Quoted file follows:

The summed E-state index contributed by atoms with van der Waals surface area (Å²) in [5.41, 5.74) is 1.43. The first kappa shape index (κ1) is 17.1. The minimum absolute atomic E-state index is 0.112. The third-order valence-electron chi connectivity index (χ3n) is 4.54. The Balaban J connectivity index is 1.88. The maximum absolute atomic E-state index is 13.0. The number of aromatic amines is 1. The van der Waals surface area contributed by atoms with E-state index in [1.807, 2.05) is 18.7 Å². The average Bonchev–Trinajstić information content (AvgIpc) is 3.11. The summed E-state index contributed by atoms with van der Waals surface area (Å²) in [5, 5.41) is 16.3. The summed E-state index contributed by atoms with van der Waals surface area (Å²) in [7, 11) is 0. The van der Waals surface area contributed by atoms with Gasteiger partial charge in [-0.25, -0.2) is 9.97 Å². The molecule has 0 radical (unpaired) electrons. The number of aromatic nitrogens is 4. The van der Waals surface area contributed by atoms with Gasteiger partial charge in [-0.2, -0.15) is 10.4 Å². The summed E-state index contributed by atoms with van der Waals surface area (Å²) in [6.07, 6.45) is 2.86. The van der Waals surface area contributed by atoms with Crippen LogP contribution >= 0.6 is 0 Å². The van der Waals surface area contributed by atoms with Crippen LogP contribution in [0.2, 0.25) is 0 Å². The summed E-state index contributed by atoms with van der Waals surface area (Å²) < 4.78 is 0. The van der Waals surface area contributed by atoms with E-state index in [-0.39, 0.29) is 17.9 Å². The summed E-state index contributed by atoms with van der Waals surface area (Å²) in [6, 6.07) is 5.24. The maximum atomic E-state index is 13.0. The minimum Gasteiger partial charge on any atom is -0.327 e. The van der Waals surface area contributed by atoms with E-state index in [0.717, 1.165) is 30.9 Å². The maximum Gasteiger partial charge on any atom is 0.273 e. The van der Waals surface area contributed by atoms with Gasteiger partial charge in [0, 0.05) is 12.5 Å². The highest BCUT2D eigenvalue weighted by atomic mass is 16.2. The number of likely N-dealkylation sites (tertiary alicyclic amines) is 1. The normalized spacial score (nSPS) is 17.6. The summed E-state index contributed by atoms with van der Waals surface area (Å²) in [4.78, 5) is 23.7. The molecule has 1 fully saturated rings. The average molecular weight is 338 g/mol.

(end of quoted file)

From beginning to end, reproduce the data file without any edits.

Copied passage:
The summed E-state index contributed by atoms with van der Waals surface area (Å²) in [5.41, 5.74) is 1.43. The first kappa shape index (κ1) is 17.1. The minimum absolute atomic E-state index is 0.112. The third-order valence-electron chi connectivity index (χ3n) is 4.54. The Balaban J connectivity index is 1.88. The maximum absolute atomic E-state index is 13.0. The number of aromatic amines is 1. The van der Waals surface area contributed by atoms with E-state index in [1.807, 2.05) is 18.7 Å². The average Bonchev–Trinajstić information content (AvgIpc) is 3.11. The summed E-state index contributed by atoms with van der Waals surface area (Å²) in [5, 5.41) is 16.3. The summed E-state index contributed by atoms with van der Waals surface area (Å²) in [7, 11) is 0. The van der Waals surface area contributed by atoms with Gasteiger partial charge in [-0.25, -0.2) is 9.97 Å². The molecule has 0 radical (unpaired) electrons. The number of aromatic nitrogens is 4. The van der Waals surface area contributed by atoms with Gasteiger partial charge in [-0.2, -0.15) is 10.4 Å². The summed E-state index contributed by atoms with van der Waals surface area (Å²) in [6.07, 6.45) is 2.86. The van der Waals surface area contributed by atoms with Crippen LogP contribution >= 0.6 is 0 Å². The van der Waals surface area contributed by atoms with Crippen LogP contribution in [0.2, 0.25) is 0 Å². The summed E-state index contributed by atoms with van der Waals surface area (Å²) < 4.78 is 0. The van der Waals surface area contributed by atoms with E-state index in [-0.39, 0.29) is 17.9 Å². The summed E-state index contributed by atoms with van der Waals surface area (Å²) in [6, 6.07) is 5.24. The maximum atomic E-state index is 13.0. The minimum Gasteiger partial charge on any atom is -0.327 e. The van der Waals surface area contributed by atoms with E-state index in [0.717, 1.165) is 30.9 Å². The maximum Gasteiger partial charge on any atom is 0.273 e. The van der Waals surface area contributed by atoms with Gasteiger partial charge in [0, 0.05) is 12.5 Å². The highest BCUT2D eigenvalue weighted by atomic mass is 16.2. The number of likely N-dealkylation sites (tertiary alicyclic amines) is 1. The normalized spacial score (nSPS) is 17.6. The summed E-state index contributed by atoms with van der Waals surface area (Å²) in [4.78, 5) is 23.7. The molecule has 1 fully saturated rings. The average molecular weight is 338 g/mol.